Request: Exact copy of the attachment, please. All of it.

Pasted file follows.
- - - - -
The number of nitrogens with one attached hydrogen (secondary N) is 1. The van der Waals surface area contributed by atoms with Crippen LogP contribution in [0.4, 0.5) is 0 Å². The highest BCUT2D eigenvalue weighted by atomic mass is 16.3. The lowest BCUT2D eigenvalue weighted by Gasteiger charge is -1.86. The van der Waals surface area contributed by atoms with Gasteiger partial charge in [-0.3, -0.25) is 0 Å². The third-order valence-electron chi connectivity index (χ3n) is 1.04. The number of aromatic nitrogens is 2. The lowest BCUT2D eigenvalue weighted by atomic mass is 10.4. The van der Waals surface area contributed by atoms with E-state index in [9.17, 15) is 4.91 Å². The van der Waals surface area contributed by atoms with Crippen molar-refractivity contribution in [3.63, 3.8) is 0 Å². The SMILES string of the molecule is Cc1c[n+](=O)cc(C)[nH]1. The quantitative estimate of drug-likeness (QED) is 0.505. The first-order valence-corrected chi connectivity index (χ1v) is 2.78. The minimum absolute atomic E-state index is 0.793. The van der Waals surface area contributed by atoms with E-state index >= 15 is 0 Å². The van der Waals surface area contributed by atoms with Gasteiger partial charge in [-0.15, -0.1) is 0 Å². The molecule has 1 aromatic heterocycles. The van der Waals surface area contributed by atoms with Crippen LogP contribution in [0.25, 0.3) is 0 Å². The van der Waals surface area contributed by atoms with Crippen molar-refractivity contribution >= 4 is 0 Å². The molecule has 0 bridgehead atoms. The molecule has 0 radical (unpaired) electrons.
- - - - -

The number of nitrogens with one attached hydrogen (secondary N) is 1. The van der Waals surface area contributed by atoms with Crippen LogP contribution in [0.4, 0.5) is 0 Å². The highest BCUT2D eigenvalue weighted by atomic mass is 16.3. The lowest BCUT2D eigenvalue weighted by Gasteiger charge is -1.86. The van der Waals surface area contributed by atoms with Gasteiger partial charge in [-0.3, -0.25) is 0 Å². The third-order valence-electron chi connectivity index (χ3n) is 1.04. The number of aromatic nitrogens is 2. The lowest BCUT2D eigenvalue weighted by atomic mass is 10.4. The van der Waals surface area contributed by atoms with E-state index in [9.17, 15) is 4.91 Å². The van der Waals surface area contributed by atoms with Crippen molar-refractivity contribution in [3.63, 3.8) is 0 Å². The SMILES string of the molecule is Cc1c[n+](=O)cc(C)[nH]1. The quantitative estimate of drug-likeness (QED) is 0.505. The first-order valence-corrected chi connectivity index (χ1v) is 2.78. The minimum absolute atomic E-state index is 0.793. The van der Waals surface area contributed by atoms with E-state index >= 15 is 0 Å². The van der Waals surface area contributed by atoms with Gasteiger partial charge in [-0.15, -0.1) is 0 Å². The molecule has 1 aromatic heterocycles. The van der Waals surface area contributed by atoms with Crippen LogP contribution in [0.25, 0.3) is 0 Å². The van der Waals surface area contributed by atoms with Crippen molar-refractivity contribution >= 4 is 0 Å². The molecule has 0 bridgehead atoms. The molecule has 0 radical (unpaired) electrons.